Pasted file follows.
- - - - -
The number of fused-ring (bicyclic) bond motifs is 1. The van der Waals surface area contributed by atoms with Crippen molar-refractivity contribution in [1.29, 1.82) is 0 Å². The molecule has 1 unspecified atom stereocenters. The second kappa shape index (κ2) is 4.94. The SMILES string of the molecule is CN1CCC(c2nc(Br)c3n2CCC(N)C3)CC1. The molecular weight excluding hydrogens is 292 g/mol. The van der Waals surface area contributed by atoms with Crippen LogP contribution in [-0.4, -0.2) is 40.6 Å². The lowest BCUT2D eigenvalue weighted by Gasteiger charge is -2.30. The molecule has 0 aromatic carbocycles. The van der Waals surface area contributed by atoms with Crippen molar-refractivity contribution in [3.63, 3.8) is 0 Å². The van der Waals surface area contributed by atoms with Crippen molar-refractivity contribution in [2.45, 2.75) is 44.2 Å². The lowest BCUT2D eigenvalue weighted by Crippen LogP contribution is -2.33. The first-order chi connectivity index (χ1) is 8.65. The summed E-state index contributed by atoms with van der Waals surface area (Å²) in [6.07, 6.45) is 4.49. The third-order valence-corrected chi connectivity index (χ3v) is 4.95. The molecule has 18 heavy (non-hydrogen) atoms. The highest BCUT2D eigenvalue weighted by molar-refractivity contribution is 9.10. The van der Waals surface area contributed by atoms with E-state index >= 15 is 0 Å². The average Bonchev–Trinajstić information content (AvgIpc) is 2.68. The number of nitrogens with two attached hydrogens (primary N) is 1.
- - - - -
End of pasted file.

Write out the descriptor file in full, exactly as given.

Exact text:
The number of fused-ring (bicyclic) bond motifs is 1. The van der Waals surface area contributed by atoms with Crippen molar-refractivity contribution in [1.29, 1.82) is 0 Å². The molecule has 1 unspecified atom stereocenters. The second kappa shape index (κ2) is 4.94. The SMILES string of the molecule is CN1CCC(c2nc(Br)c3n2CCC(N)C3)CC1. The molecular weight excluding hydrogens is 292 g/mol. The van der Waals surface area contributed by atoms with Crippen LogP contribution in [-0.4, -0.2) is 40.6 Å². The lowest BCUT2D eigenvalue weighted by Gasteiger charge is -2.30. The molecule has 0 aromatic carbocycles. The van der Waals surface area contributed by atoms with Crippen molar-refractivity contribution in [3.63, 3.8) is 0 Å². The van der Waals surface area contributed by atoms with Crippen molar-refractivity contribution in [2.45, 2.75) is 44.2 Å². The lowest BCUT2D eigenvalue weighted by Crippen LogP contribution is -2.33. The first-order chi connectivity index (χ1) is 8.65. The summed E-state index contributed by atoms with van der Waals surface area (Å²) in [6.07, 6.45) is 4.49. The third-order valence-corrected chi connectivity index (χ3v) is 4.95. The molecule has 18 heavy (non-hydrogen) atoms. The highest BCUT2D eigenvalue weighted by molar-refractivity contribution is 9.10. The van der Waals surface area contributed by atoms with E-state index >= 15 is 0 Å². The average Bonchev–Trinajstić information content (AvgIpc) is 2.68. The number of nitrogens with two attached hydrogens (primary N) is 1.